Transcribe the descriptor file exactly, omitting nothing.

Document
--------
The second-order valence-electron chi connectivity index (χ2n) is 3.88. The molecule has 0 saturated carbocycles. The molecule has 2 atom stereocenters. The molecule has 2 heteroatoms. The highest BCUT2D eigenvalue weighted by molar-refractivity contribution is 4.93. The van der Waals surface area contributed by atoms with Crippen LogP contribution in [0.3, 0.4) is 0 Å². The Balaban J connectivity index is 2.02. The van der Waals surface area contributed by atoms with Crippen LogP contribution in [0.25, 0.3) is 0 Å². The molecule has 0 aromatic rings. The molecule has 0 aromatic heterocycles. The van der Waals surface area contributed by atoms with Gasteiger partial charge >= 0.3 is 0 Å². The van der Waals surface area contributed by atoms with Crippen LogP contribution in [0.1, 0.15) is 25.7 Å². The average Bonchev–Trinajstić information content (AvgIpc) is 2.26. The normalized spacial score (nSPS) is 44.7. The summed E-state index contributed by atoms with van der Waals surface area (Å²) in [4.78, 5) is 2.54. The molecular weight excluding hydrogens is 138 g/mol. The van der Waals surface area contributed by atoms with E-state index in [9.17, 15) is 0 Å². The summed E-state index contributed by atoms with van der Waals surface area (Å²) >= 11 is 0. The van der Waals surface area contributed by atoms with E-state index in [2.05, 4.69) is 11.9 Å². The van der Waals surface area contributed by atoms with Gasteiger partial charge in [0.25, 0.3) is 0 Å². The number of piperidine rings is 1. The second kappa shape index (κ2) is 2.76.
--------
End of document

The second-order valence-electron chi connectivity index (χ2n) is 3.88. The molecule has 0 saturated carbocycles. The molecule has 2 atom stereocenters. The molecule has 2 heteroatoms. The highest BCUT2D eigenvalue weighted by molar-refractivity contribution is 4.93. The van der Waals surface area contributed by atoms with Crippen LogP contribution in [0.3, 0.4) is 0 Å². The Balaban J connectivity index is 2.02. The van der Waals surface area contributed by atoms with Crippen LogP contribution in [0.25, 0.3) is 0 Å². The molecule has 0 aromatic rings. The molecule has 0 aromatic heterocycles. The van der Waals surface area contributed by atoms with Gasteiger partial charge >= 0.3 is 0 Å². The van der Waals surface area contributed by atoms with Crippen LogP contribution in [0.1, 0.15) is 25.7 Å². The average Bonchev–Trinajstić information content (AvgIpc) is 2.26. The normalized spacial score (nSPS) is 44.7. The summed E-state index contributed by atoms with van der Waals surface area (Å²) in [4.78, 5) is 2.54. The molecular weight excluding hydrogens is 138 g/mol. The van der Waals surface area contributed by atoms with E-state index in [9.17, 15) is 0 Å². The summed E-state index contributed by atoms with van der Waals surface area (Å²) >= 11 is 0. The van der Waals surface area contributed by atoms with E-state index in [2.05, 4.69) is 11.9 Å². The van der Waals surface area contributed by atoms with Gasteiger partial charge in [0.25, 0.3) is 0 Å². The number of piperidine rings is 1. The second kappa shape index (κ2) is 2.76.